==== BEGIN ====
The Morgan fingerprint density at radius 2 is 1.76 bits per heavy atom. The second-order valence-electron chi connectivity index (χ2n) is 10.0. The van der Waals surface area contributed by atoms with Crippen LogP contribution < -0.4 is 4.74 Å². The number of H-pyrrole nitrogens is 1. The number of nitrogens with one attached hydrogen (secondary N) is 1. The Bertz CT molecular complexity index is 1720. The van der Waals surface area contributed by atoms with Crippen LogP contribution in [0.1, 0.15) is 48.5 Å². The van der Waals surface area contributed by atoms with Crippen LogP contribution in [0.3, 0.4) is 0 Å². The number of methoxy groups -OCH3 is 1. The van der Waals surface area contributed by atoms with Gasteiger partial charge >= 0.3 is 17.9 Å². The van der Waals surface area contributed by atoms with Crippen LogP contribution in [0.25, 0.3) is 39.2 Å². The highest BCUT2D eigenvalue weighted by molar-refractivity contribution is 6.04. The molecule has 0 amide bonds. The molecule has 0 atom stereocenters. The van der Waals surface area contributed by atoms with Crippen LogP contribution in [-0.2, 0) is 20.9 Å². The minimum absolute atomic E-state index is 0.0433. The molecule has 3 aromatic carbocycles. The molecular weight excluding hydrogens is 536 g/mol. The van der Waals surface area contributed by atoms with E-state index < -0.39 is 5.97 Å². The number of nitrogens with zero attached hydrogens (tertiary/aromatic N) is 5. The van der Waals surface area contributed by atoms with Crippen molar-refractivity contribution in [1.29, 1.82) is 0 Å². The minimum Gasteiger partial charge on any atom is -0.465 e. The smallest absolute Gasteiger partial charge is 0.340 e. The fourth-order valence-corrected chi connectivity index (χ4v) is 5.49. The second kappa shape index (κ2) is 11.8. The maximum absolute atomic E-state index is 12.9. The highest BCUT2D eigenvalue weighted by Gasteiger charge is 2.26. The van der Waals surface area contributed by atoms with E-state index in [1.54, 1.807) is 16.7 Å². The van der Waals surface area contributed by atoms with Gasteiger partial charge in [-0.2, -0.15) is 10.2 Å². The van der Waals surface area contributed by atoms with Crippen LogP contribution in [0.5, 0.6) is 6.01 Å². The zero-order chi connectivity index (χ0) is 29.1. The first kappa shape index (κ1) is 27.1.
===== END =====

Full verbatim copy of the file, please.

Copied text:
The Morgan fingerprint density at radius 2 is 1.76 bits per heavy atom. The second-order valence-electron chi connectivity index (χ2n) is 10.0. The van der Waals surface area contributed by atoms with Crippen LogP contribution < -0.4 is 4.74 Å². The number of H-pyrrole nitrogens is 1. The number of nitrogens with one attached hydrogen (secondary N) is 1. The Bertz CT molecular complexity index is 1720. The van der Waals surface area contributed by atoms with Crippen LogP contribution in [0.1, 0.15) is 48.5 Å². The van der Waals surface area contributed by atoms with Crippen LogP contribution in [0.3, 0.4) is 0 Å². The number of methoxy groups -OCH3 is 1. The van der Waals surface area contributed by atoms with Gasteiger partial charge >= 0.3 is 17.9 Å². The van der Waals surface area contributed by atoms with Crippen LogP contribution in [0.25, 0.3) is 39.2 Å². The highest BCUT2D eigenvalue weighted by molar-refractivity contribution is 6.04. The molecule has 0 amide bonds. The molecule has 0 atom stereocenters. The van der Waals surface area contributed by atoms with Crippen LogP contribution in [-0.2, 0) is 20.9 Å². The minimum absolute atomic E-state index is 0.0433. The molecule has 3 aromatic carbocycles. The molecular weight excluding hydrogens is 536 g/mol. The van der Waals surface area contributed by atoms with E-state index < -0.39 is 5.97 Å². The number of nitrogens with zero attached hydrogens (tertiary/aromatic N) is 5. The van der Waals surface area contributed by atoms with Crippen molar-refractivity contribution in [1.29, 1.82) is 0 Å². The minimum Gasteiger partial charge on any atom is -0.465 e. The smallest absolute Gasteiger partial charge is 0.340 e. The fourth-order valence-corrected chi connectivity index (χ4v) is 5.49. The second kappa shape index (κ2) is 11.8. The maximum absolute atomic E-state index is 12.9. The highest BCUT2D eigenvalue weighted by Gasteiger charge is 2.26. The van der Waals surface area contributed by atoms with E-state index in [1.54, 1.807) is 16.7 Å². The van der Waals surface area contributed by atoms with Gasteiger partial charge in [-0.2, -0.15) is 10.2 Å². The van der Waals surface area contributed by atoms with Crippen LogP contribution in [0.5, 0.6) is 6.01 Å². The zero-order chi connectivity index (χ0) is 29.1. The first kappa shape index (κ1) is 27.1.